Stepping out of the train, she cupped her hands over her bleary eyes, immediately blinded by a relentless Indian sun. The air was heavy with history, and she felt the dust of this long forgotten land coat her skin, working its way into her lungs as she breathed in the air of her ancestors. She blinked slowly as she looked around, feeling overwhelmed by the flat yellow land that extended in every direction, the swarms of dark bodies moving swiftly in the August heat, small houses and shops protruding haphazardly from the earth in a mess of line and color. She marveled at the sunlight, how it filtered through the sky and trickled onto the land as if through a dirty attic window, golden rays filled with enchantment.
She was surrounded by bodies; people moving around her as she stood, rooted to the ground, in her American made shoes, sweat glistening on her American grown skin, American thoughts running through her brain in an American language. She looked at the people around her as they passed, struck by how familiar these strangers looked. She saw pieces of herself everywhere, recognizing herself reflected back in the dark gold of their eyes, the black waves of their hair, the graceful length of their limbs. And yet she was alone, an anomaly in the well woven fabric of a society that she, that her family, had abandoned years ago. A cliche, searching for identity and familiarity in a land that she no longer belonged to, perhaps had never truly belonged to.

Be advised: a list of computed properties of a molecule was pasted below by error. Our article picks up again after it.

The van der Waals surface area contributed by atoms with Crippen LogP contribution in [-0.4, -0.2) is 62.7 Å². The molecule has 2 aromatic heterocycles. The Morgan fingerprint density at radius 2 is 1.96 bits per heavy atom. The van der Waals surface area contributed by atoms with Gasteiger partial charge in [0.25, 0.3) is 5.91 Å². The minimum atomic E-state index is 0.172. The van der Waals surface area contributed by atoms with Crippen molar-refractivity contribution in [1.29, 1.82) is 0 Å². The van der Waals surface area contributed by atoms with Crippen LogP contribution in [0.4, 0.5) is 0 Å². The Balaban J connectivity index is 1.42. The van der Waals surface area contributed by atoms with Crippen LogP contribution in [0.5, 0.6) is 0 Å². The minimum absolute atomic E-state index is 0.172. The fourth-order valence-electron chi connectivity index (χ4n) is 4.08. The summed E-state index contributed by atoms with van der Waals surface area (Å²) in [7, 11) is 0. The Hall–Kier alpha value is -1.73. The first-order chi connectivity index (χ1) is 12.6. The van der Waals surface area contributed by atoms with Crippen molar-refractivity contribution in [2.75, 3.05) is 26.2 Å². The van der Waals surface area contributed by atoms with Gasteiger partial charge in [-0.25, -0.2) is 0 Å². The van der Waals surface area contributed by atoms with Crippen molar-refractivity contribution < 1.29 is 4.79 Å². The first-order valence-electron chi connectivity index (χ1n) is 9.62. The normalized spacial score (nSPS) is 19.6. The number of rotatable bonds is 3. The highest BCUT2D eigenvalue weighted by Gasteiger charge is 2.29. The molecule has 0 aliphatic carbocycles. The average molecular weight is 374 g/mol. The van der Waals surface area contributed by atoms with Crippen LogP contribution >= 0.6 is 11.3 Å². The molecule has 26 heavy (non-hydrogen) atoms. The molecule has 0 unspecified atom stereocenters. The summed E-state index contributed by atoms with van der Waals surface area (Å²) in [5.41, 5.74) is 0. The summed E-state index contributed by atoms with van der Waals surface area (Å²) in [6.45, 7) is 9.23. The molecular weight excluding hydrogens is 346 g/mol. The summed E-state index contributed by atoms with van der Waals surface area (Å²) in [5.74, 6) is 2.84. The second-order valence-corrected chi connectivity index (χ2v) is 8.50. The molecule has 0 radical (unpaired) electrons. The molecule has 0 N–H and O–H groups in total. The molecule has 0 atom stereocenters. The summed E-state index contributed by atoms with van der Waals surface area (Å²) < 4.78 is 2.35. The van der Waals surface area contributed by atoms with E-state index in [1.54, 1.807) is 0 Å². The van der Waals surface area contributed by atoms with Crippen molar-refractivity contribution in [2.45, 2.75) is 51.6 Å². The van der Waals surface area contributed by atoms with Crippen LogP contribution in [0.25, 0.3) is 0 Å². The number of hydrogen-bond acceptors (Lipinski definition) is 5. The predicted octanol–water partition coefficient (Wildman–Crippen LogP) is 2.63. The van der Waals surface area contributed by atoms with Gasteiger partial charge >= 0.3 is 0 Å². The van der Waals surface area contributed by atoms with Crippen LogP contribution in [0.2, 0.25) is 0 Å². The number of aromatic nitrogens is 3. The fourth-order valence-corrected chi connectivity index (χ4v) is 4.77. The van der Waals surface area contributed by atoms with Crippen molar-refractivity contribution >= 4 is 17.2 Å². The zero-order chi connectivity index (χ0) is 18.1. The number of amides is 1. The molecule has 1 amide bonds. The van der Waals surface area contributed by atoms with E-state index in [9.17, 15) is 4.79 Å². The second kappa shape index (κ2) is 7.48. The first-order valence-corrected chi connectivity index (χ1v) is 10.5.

Suddenly, she was overtaken by confusion and felt, quite predictably, like crying. But just as her eyes began to fill with tears, her vision blurring softly at the edges, there came a soft breeze breaking its way through the still and burning air. It lifted her hair from her shoulders, causing it to sway gently in her face. And as it passed by her ears, it whispered three unmistakable words in a language that was all her own: “You are home; you are home; you are home.”
Five things you need to know about my 9-year-old self (according to my dear diary from 1999):
- Favorite food: chicken patty with only ketchup and never mustard because mustard is gross
- Favorite color: purple like my purple rugrats shorts
- Favorite shoes: invisible
- Favorite hobby: laying in my room and pretending to be grown up and when my mom comes in pretending I am cleaning
- Favorite memory: acting like a crocodile and scaring my little cousin
What ever happened to those Rugrats shorts?